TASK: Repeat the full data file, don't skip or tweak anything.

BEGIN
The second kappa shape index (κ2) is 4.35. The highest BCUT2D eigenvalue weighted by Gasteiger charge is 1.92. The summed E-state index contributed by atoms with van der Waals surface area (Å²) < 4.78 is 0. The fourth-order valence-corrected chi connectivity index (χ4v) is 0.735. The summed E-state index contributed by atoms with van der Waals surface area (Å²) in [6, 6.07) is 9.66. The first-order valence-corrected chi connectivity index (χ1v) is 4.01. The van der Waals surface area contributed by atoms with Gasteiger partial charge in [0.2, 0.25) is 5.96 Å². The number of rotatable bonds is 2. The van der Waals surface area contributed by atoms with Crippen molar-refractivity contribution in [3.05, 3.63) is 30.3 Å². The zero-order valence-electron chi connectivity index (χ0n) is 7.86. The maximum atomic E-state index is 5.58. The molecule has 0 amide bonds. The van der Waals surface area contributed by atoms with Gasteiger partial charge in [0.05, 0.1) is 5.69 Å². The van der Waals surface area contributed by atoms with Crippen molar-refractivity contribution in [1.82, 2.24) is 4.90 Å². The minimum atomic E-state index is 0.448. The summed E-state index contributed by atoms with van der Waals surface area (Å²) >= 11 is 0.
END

The second kappa shape index (κ2) is 4.35. The highest BCUT2D eigenvalue weighted by Gasteiger charge is 1.92. The summed E-state index contributed by atoms with van der Waals surface area (Å²) < 4.78 is 0. The fourth-order valence-corrected chi connectivity index (χ4v) is 0.735. The summed E-state index contributed by atoms with van der Waals surface area (Å²) in [6, 6.07) is 9.66. The first-order valence-corrected chi connectivity index (χ1v) is 4.01. The van der Waals surface area contributed by atoms with Gasteiger partial charge in [0.2, 0.25) is 5.96 Å². The number of rotatable bonds is 2. The van der Waals surface area contributed by atoms with Crippen molar-refractivity contribution in [3.05, 3.63) is 30.3 Å². The zero-order valence-electron chi connectivity index (χ0n) is 7.86. The maximum atomic E-state index is 5.58. The molecule has 0 amide bonds. The van der Waals surface area contributed by atoms with Gasteiger partial charge in [0.05, 0.1) is 5.69 Å². The van der Waals surface area contributed by atoms with Crippen molar-refractivity contribution in [1.82, 2.24) is 4.90 Å². The minimum atomic E-state index is 0.448. The summed E-state index contributed by atoms with van der Waals surface area (Å²) >= 11 is 0.